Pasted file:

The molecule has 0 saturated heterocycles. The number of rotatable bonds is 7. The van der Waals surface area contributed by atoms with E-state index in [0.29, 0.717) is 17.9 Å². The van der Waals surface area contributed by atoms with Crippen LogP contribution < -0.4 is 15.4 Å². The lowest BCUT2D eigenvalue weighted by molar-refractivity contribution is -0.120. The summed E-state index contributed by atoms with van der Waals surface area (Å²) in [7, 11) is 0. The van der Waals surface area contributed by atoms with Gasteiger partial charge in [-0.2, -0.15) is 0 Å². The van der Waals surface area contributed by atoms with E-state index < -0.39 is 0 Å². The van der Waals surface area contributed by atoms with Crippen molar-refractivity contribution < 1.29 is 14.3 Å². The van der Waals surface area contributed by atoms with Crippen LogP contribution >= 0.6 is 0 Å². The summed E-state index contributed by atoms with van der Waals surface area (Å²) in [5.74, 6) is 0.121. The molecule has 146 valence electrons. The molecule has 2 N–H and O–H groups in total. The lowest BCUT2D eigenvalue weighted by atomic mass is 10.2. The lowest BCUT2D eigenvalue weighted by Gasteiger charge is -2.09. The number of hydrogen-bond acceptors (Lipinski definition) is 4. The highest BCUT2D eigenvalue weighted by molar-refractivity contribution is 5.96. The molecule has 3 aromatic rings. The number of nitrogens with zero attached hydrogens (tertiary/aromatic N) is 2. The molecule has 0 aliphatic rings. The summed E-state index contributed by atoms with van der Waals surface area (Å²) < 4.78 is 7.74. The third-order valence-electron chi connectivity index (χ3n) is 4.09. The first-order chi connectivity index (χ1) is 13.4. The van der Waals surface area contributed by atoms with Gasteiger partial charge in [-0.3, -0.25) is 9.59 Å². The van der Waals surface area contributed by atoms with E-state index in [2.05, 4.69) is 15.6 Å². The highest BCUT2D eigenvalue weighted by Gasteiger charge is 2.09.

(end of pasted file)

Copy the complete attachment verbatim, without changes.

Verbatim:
The molecule has 0 saturated heterocycles. The number of rotatable bonds is 7. The van der Waals surface area contributed by atoms with E-state index in [0.29, 0.717) is 17.9 Å². The van der Waals surface area contributed by atoms with Crippen LogP contribution < -0.4 is 15.4 Å². The lowest BCUT2D eigenvalue weighted by molar-refractivity contribution is -0.120. The summed E-state index contributed by atoms with van der Waals surface area (Å²) in [7, 11) is 0. The van der Waals surface area contributed by atoms with Gasteiger partial charge in [-0.2, -0.15) is 0 Å². The van der Waals surface area contributed by atoms with E-state index < -0.39 is 0 Å². The van der Waals surface area contributed by atoms with Crippen molar-refractivity contribution < 1.29 is 14.3 Å². The van der Waals surface area contributed by atoms with Crippen LogP contribution >= 0.6 is 0 Å². The summed E-state index contributed by atoms with van der Waals surface area (Å²) in [5.74, 6) is 0.121. The molecule has 146 valence electrons. The molecule has 2 N–H and O–H groups in total. The lowest BCUT2D eigenvalue weighted by atomic mass is 10.2. The lowest BCUT2D eigenvalue weighted by Gasteiger charge is -2.09. The number of hydrogen-bond acceptors (Lipinski definition) is 4. The highest BCUT2D eigenvalue weighted by molar-refractivity contribution is 5.96. The molecule has 3 aromatic rings. The number of nitrogens with zero attached hydrogens (tertiary/aromatic N) is 2. The molecule has 0 aliphatic rings. The summed E-state index contributed by atoms with van der Waals surface area (Å²) < 4.78 is 7.74. The third-order valence-electron chi connectivity index (χ3n) is 4.09. The first-order chi connectivity index (χ1) is 13.4. The van der Waals surface area contributed by atoms with Gasteiger partial charge in [-0.3, -0.25) is 9.59 Å². The van der Waals surface area contributed by atoms with E-state index in [2.05, 4.69) is 15.6 Å². The highest BCUT2D eigenvalue weighted by Gasteiger charge is 2.09.